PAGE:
I grew up with two very different grandmothers. On my dad’s side, I have one who is eternally young and fighting the aging process with everything she’s got. From her tattooed eyeliner to her plastic surgery, she’s determined to be her best 30-year-old self even as she’s pushing 80. She teaches yoga twice a week at our local golf course and still wears platform wedges to church every Sunday. On my mother’s side, I had the quintessential grandmother. She wore her age well and proudly, and made us dinner twice a week in her home. She never fought the hands of time, but embraced them and made the most of them. We lost her in 2003 after a quick and unexpected heart issue took hold. For the majority of my adolescent life, then, my other grandmother was my only guide to how an “elderly” person should act.

Then, I met the boy who would become my husband. We met in high school a few months after my maternal grandmother passed away. He quickly introduced me to his paternal grandmother, Dolores, because he thought we’d get along famously. Boy, was he right. Dolores was everything that I loved and missed about my own grandmother. She smelled like powder and perfume and always had rosy rouge painted onto her cheeks. I rarely went to visit her when she didn’t have a pie baking in the oven, her crochet work out, or her embroidered sweaters hanging on the clothesline. She was generous with her love and, as she’d never had a daughter, poured it on me. She’d bake me whole pies and drive them to my house just because, and when I had my daughter in 2014, she’d go to the Dollar Store and get her outfits to dress up in. I spent many days as a newlywed, then as a new mom, holed up in her living room just taking everything in. She’s the one who taught me how to knit, how to bake a pound cake, and how to cut azalea stems without tearing your hands up.

Then, one night in February 2017, she got up to use the bathroom and while she was up, she headed to the kitchen to get a Diet Coke in a glass bottle and a pack of Nabs. It was an innocent midnight snack, akin to the kind I like to indulge in when I’m up late writing. Yet, on her way back to the bedroom, she took a tumble and ended up breaking her elbow. What should have been a quick visit to the ER and perhaps a short hospital stay was exacerbated into a year-long stint at a recovery center after she developed a massive bedsore due to neglectful nursing care. When she was finally ready to come home, we discovered she’d forgotten how to walk after so much time off her legs. Or, at least that’s what we thought. She entered rehab to learn that basic skill all over again, but when she refused to participate, we realized what we’d understood on some level: It wasn’t exactly that she’d forgotten, but she just didn’t want to anymore.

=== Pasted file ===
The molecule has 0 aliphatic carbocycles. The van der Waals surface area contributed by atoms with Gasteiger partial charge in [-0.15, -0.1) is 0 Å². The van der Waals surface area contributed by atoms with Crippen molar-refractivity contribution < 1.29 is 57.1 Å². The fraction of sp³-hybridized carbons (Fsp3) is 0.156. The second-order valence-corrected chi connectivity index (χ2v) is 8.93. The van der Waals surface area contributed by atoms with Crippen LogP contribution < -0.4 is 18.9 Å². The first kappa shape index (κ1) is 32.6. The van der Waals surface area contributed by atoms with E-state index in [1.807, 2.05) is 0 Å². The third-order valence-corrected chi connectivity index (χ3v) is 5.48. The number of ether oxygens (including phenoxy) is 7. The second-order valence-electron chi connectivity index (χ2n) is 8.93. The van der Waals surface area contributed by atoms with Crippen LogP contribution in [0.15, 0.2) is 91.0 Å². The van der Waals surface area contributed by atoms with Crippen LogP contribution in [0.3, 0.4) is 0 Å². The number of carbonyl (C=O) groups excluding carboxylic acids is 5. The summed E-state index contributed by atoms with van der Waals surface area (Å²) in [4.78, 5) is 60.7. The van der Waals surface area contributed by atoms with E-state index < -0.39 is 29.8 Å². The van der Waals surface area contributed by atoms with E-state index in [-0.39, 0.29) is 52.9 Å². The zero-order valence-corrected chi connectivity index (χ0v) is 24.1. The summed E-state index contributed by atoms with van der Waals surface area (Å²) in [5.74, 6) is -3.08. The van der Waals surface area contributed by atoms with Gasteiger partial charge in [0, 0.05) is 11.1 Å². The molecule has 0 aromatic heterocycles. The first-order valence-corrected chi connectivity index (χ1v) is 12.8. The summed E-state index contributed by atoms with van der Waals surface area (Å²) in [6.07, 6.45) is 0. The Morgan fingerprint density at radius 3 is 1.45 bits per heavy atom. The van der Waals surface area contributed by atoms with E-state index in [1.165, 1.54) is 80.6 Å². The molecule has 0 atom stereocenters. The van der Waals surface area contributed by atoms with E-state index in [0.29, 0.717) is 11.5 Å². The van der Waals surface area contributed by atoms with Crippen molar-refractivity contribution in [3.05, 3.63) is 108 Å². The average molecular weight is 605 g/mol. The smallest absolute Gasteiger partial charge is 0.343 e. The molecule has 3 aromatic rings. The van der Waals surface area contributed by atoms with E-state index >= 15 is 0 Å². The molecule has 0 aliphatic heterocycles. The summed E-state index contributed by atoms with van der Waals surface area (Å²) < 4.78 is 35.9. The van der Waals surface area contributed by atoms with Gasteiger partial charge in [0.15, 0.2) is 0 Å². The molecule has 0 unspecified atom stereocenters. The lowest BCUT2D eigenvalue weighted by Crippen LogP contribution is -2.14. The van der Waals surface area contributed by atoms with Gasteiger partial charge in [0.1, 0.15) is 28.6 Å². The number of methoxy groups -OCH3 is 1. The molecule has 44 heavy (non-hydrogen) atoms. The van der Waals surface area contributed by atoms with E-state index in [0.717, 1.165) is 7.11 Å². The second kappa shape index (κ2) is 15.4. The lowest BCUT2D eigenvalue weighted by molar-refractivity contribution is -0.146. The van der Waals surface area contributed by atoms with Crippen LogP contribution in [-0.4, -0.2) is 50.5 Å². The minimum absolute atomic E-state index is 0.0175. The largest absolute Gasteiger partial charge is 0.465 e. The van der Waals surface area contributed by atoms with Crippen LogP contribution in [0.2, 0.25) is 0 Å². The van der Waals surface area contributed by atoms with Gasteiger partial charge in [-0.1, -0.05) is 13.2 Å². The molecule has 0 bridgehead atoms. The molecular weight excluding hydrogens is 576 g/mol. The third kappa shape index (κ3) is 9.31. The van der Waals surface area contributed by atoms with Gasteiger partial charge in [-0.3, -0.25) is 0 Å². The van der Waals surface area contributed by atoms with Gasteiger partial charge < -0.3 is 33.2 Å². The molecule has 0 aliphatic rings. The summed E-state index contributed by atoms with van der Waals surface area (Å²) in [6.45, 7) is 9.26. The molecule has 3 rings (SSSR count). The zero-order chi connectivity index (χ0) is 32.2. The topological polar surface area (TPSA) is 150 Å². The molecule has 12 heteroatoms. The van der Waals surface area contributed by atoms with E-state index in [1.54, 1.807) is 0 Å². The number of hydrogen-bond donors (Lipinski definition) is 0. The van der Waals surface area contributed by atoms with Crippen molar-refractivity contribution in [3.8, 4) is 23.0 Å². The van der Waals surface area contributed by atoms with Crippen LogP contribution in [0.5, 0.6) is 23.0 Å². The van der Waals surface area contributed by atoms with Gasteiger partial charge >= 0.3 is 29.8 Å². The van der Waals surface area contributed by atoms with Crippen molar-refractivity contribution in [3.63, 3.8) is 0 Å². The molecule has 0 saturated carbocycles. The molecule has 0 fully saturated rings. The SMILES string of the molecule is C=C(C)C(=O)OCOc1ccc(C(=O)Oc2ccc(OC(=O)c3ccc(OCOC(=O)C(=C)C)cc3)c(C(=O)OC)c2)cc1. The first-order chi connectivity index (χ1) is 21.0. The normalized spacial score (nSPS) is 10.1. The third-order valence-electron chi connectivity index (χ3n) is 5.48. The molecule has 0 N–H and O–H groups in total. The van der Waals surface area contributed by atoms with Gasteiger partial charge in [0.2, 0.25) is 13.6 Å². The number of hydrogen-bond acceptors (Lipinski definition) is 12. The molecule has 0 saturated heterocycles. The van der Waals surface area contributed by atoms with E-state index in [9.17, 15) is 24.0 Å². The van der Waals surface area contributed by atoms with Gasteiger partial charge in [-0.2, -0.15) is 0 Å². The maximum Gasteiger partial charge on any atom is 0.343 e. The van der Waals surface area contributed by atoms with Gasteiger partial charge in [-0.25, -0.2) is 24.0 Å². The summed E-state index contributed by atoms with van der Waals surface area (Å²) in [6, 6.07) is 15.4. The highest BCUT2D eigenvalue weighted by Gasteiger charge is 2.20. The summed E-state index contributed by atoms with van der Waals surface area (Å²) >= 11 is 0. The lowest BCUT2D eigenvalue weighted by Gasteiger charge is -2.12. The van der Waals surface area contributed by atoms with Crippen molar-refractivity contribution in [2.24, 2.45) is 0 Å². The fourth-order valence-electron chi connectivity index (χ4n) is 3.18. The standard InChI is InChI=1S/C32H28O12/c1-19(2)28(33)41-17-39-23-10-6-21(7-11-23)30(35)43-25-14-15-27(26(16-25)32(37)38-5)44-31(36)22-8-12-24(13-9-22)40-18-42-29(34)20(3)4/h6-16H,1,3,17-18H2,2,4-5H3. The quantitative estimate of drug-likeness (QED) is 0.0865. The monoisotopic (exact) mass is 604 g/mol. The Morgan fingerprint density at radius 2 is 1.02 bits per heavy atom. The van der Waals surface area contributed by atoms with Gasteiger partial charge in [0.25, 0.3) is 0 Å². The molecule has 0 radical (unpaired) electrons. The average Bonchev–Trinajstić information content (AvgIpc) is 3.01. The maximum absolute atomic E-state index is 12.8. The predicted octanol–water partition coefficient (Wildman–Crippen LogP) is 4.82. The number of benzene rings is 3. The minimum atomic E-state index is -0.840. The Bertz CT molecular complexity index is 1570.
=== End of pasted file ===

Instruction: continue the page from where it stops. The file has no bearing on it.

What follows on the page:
In fact, she didn’t want to do much of anything, so she stayed in bed. As she stayed there, her bedsore was unable to heal and grew into her bones and blood so deeply she became septic. She entered the local nursing home at the end of the year, where she remains. She spends her days waiting for the meal bell to ring, and anticipating visits from her husband, who makes the short drive faithfully every morning and stays by her side until the sun goes down. I went to go visit her when she first arrived at the facility, with my two kids in two. I asked if she’d like to see pictures of the kids that I’d taken at the playground that week, and she shooed the phone away, shaking her head “no.” This was the same woman who, just a few months prior, had made a dozen cupcakes with pink sprinkles because they are my daughter’s favorite, and who’d picked up a singing teddy bear at the grocery store for my newborn son. She was doting to a fault and loved to spoil her great-grandchildren. The idea that she wouldn’t even want to see them now shook me to my core. That’s when we all began to realize that her ailments weren’t simply physical, but mental as well. End-of-life depression is very real and can wreak havoc on both an aging individual as well as his or her family. It took me quite a few visits to realize how to best interact with Dolores. Now, I let her lead me in conversation, which she’s doing with ease. She’ll ask about my job and my family, and soon enough, we’re talking naturally about the babies. Yet, I still have visits when I leave with a heavy heart, knowing that it was an especially rough day for her. She misses her home, her family and the life she once knew and I’m just her granddaughter-in-law, helpless to change the situation at hand.


So I do what I can do, and I do it fiercely. I love her and pray over her and make sure she knows how special we all think she is. We celebrate the little things, like her new perm or my new pedicure, and don’t focus too much on the elephant in the room looming over us. In some ways, we’re still the same two people having a conversation in her living room, though we’re both incredibly different now, as is the environment. Still, I’ll cherish these times with her and make the most of them, supporting her as best I can, and doing so with love every step of the way.